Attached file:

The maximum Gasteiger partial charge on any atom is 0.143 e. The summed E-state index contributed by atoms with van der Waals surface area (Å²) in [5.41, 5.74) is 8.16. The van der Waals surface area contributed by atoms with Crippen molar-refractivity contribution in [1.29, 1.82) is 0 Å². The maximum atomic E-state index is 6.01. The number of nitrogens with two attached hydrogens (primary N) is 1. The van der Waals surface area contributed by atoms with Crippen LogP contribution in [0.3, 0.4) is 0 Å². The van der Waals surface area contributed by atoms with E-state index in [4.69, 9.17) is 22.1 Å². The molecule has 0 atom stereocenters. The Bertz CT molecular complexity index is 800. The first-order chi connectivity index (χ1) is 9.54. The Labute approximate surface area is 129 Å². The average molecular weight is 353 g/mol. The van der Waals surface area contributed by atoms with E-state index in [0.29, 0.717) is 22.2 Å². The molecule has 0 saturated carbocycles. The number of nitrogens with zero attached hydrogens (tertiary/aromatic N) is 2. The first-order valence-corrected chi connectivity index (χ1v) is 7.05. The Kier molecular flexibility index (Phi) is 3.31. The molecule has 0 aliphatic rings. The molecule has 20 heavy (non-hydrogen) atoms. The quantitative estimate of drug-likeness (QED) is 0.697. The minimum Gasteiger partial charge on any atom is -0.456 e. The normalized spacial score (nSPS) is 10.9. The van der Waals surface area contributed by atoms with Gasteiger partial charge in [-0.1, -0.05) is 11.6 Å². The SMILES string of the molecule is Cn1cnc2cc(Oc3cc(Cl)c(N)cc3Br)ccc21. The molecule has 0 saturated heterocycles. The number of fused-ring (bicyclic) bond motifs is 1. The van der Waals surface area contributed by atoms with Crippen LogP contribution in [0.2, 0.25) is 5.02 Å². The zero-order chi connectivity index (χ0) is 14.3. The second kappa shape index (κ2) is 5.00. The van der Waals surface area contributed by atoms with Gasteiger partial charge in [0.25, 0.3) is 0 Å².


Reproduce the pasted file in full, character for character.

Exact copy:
The maximum Gasteiger partial charge on any atom is 0.143 e. The summed E-state index contributed by atoms with van der Waals surface area (Å²) in [5.41, 5.74) is 8.16. The van der Waals surface area contributed by atoms with Crippen molar-refractivity contribution in [1.29, 1.82) is 0 Å². The maximum atomic E-state index is 6.01. The number of nitrogens with two attached hydrogens (primary N) is 1. The van der Waals surface area contributed by atoms with Crippen LogP contribution in [0.3, 0.4) is 0 Å². The van der Waals surface area contributed by atoms with E-state index in [4.69, 9.17) is 22.1 Å². The molecule has 0 atom stereocenters. The Bertz CT molecular complexity index is 800. The first-order chi connectivity index (χ1) is 9.54. The Labute approximate surface area is 129 Å². The average molecular weight is 353 g/mol. The van der Waals surface area contributed by atoms with E-state index in [0.29, 0.717) is 22.2 Å². The molecule has 0 saturated carbocycles. The number of nitrogens with zero attached hydrogens (tertiary/aromatic N) is 2. The first-order valence-corrected chi connectivity index (χ1v) is 7.05. The Kier molecular flexibility index (Phi) is 3.31. The molecule has 0 aliphatic rings. The molecule has 20 heavy (non-hydrogen) atoms. The quantitative estimate of drug-likeness (QED) is 0.697. The minimum Gasteiger partial charge on any atom is -0.456 e. The normalized spacial score (nSPS) is 10.9. The van der Waals surface area contributed by atoms with Gasteiger partial charge in [-0.1, -0.05) is 11.6 Å². The SMILES string of the molecule is Cn1cnc2cc(Oc3cc(Cl)c(N)cc3Br)ccc21. The molecule has 0 saturated heterocycles. The number of fused-ring (bicyclic) bond motifs is 1. The van der Waals surface area contributed by atoms with Crippen LogP contribution in [0.2, 0.25) is 5.02 Å². The zero-order chi connectivity index (χ0) is 14.3. The second kappa shape index (κ2) is 5.00. The van der Waals surface area contributed by atoms with Gasteiger partial charge in [0.25, 0.3) is 0 Å².